Charlotte Latin's Michael Chadwick, 16, has always had a great athletic reputation to live up to, even within his own family.
His father, the Rev. David Chadwick, pastor at Forest Hills Church since 1980, was a key player for coach Dean Smith at UNC from 1967-71, also playing for the 1969 Final Four Tarheel team.
His older brother, David Banner Chadwick, is a sophomore forward on the Rice University basketball team, after starring at Charlotte Latin as an all-state forward.
Even Michael's older sister, Bethany, was an all-state volleyball player at Providence Day.
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While Michael enjoyed basketball for most of his childhood, he decided in seventh grade he would pursue his future in the pool.
"Growing up, I always played basketball, and people thought I would be as good as my brother," Michael said. "But I never really loved the game, and I always loved being in the pool. I decided to take a different path, and really my entire life has sort of formed around swimming."
Michael, a junior at Charlotte Latin, also nearly measures up to his father and brother in height. His father is 6-foot-7, brother David is 6-foot-9 and Michael is 6-foot-5, 150 pounds - for now.
No matter how tall he is or what sport he plays, his father always wanted Michael to do whatever he likes best. "I want my kids to be whatever they want to be in life," David Chadwick said. "Michael has shown a steady progression in swimming his whole life. I think he is just starting to realize how good he can be."
Michael started swimming when his next-door neighbor, Susan Flynn, first took him to the pool and put him in the water at Olde Georgetowne Swim and Tennis Club. At Olde Georgetown, swimming coach Leslie Berens - now also South Meck's swimming coach and mother of U.S. Olympian and gold medalist Ricky Berens - noticed Chadwick's talent and potential. Berens' direction helped mold Michael's early ability in the pool and his love for the sport.
"Our joke is once Susan took Michael down to the pool when he was 7 years old, that he has never gotten out since," Michael's father said.
Michael Chadwick got more serious about swimming when he joined SwimMAC Carolinas' team, where he still works at least 25 hours per week under coach James Wike. He also swims daily with other local standouts, including Providence's Kyle Darmody, Kevin Glenn and Austin Snyder, as well as Latin's Hayes McCallagh.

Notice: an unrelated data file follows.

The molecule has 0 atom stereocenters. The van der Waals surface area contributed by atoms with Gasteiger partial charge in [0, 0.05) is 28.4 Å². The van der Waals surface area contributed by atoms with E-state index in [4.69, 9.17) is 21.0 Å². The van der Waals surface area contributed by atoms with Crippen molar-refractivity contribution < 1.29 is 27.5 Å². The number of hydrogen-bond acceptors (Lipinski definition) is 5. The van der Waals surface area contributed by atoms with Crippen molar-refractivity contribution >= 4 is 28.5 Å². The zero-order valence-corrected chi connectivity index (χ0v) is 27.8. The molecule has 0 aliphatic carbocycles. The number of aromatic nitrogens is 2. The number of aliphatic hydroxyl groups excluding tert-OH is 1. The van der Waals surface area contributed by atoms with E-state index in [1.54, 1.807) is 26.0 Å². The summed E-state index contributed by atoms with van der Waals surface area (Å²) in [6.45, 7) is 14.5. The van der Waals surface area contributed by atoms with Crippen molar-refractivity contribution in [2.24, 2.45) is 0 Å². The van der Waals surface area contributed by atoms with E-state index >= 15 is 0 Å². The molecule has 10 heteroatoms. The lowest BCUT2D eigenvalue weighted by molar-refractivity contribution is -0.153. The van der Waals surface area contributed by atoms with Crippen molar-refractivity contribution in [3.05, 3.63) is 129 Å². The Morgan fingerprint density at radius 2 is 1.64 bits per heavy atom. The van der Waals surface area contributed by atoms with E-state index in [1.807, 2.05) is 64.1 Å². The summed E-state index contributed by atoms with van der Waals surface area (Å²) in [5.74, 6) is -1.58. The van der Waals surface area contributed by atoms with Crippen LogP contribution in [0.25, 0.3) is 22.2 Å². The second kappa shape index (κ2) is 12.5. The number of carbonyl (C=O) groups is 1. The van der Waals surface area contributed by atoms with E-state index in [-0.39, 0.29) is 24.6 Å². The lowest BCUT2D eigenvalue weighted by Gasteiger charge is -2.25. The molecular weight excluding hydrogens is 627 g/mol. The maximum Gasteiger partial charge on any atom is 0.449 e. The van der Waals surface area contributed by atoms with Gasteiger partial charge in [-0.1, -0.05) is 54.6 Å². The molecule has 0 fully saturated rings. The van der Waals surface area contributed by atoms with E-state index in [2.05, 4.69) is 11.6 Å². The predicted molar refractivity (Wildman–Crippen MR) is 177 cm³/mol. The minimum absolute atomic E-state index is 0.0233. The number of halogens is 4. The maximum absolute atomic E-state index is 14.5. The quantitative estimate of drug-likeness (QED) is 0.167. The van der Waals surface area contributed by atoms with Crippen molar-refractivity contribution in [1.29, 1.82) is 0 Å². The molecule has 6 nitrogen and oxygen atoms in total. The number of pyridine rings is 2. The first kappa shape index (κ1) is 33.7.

Chadwick's progression at MAC, with Olde Georgetowne (where he still competes in the summer) and now at Charlotte Latin, where he swims for the school team, is starting to pay off.
Chadwick had a breakout season for Latin last year in his sophomore year, capping it with a state championship in the 400-yard freestyle relay with teammates Colin Higgins, Will Gardner and McCallagh. Chadwick also finished third in the 500-yard freestyle, fifth in the 100 breaststroke and second in the 200-individual medley relay.
Chadwick showed just how strong he has become at a New South meet in early December at the Mecklenburg County Aquatic Center, when he won both the 100 freestyle and 200 IM in a field that included some of the best swimmers in the Southeast.
As a result, Chadwick started to receive college interest from schools like UNC, N.C. State and Auburn.
While Chadwick's best stroke growing up was the breaststroke, he now also excels in the backstroke, freestyle and individual medley.
SwimMAC CEO and Director of Coaching David Marsh told Chadwick and his family that "Michael's versatility in the pool makes his potential unlimited at this point in his career."
While Chadwick's focus is with SwimMAC, he also is working hard for Hawks coach Patty Waldron, who has also been with SwimMAC for nearly 30 years.
Waldron hopes Chadwick can pair with McCallagh to lead Latin to a CISAA conference and NCISAA state championship in the next month.
So far this season, Chadwick has won every event with Latin, mainly the 100 backstroke, 100 breaststroke, 200 IM and 400 freestyle relay.
Chadwick hopes to continue that streak at the CISAA conference meet, after missing the league meet his freshman and sophomore years because of sickness.